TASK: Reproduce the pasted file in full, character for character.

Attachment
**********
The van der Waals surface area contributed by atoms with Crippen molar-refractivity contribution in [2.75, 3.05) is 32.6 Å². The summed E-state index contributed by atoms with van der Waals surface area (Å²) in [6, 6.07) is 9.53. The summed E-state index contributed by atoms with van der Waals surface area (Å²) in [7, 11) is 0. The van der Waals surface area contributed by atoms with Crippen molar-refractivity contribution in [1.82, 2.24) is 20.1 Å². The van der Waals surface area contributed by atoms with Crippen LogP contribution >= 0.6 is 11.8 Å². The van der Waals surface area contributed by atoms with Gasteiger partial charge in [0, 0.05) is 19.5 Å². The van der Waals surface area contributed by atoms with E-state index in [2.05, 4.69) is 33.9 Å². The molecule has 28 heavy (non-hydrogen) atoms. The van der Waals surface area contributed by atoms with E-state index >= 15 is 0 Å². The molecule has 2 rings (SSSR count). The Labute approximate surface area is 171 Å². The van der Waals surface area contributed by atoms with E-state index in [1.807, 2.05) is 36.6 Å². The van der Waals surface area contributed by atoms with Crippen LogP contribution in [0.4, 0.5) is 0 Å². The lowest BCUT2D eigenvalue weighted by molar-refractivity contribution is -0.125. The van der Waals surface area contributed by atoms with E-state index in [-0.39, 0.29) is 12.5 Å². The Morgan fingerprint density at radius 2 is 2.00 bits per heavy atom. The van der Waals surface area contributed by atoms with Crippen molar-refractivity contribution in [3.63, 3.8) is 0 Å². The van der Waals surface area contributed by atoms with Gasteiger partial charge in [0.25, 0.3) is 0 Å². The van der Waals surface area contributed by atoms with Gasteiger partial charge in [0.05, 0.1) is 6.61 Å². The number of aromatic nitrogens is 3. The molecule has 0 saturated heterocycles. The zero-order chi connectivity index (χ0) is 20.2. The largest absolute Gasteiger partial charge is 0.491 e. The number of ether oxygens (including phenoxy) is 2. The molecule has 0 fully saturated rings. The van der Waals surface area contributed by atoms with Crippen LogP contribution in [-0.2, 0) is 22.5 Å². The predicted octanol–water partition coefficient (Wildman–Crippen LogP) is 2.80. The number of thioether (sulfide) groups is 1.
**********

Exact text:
The van der Waals surface area contributed by atoms with Crippen molar-refractivity contribution in [2.75, 3.05) is 32.6 Å². The summed E-state index contributed by atoms with van der Waals surface area (Å²) in [6, 6.07) is 9.53. The summed E-state index contributed by atoms with van der Waals surface area (Å²) in [7, 11) is 0. The van der Waals surface area contributed by atoms with Crippen molar-refractivity contribution in [1.82, 2.24) is 20.1 Å². The van der Waals surface area contributed by atoms with Crippen LogP contribution >= 0.6 is 11.8 Å². The van der Waals surface area contributed by atoms with Gasteiger partial charge in [0, 0.05) is 19.5 Å². The van der Waals surface area contributed by atoms with E-state index in [2.05, 4.69) is 33.9 Å². The molecule has 28 heavy (non-hydrogen) atoms. The van der Waals surface area contributed by atoms with E-state index >= 15 is 0 Å². The molecule has 2 rings (SSSR count). The Labute approximate surface area is 171 Å². The van der Waals surface area contributed by atoms with E-state index in [1.807, 2.05) is 36.6 Å². The van der Waals surface area contributed by atoms with Crippen LogP contribution in [0.4, 0.5) is 0 Å². The lowest BCUT2D eigenvalue weighted by molar-refractivity contribution is -0.125. The van der Waals surface area contributed by atoms with E-state index in [-0.39, 0.29) is 12.5 Å². The Morgan fingerprint density at radius 2 is 2.00 bits per heavy atom. The van der Waals surface area contributed by atoms with Crippen molar-refractivity contribution in [3.63, 3.8) is 0 Å². The van der Waals surface area contributed by atoms with Gasteiger partial charge in [0.25, 0.3) is 0 Å². The van der Waals surface area contributed by atoms with Gasteiger partial charge in [0.05, 0.1) is 6.61 Å². The number of aromatic nitrogens is 3. The molecule has 0 saturated heterocycles. The zero-order chi connectivity index (χ0) is 20.2. The largest absolute Gasteiger partial charge is 0.491 e. The number of ether oxygens (including phenoxy) is 2. The molecule has 0 fully saturated rings. The van der Waals surface area contributed by atoms with Crippen LogP contribution in [-0.2, 0) is 22.5 Å². The predicted octanol–water partition coefficient (Wildman–Crippen LogP) is 2.80. The number of thioether (sulfide) groups is 1.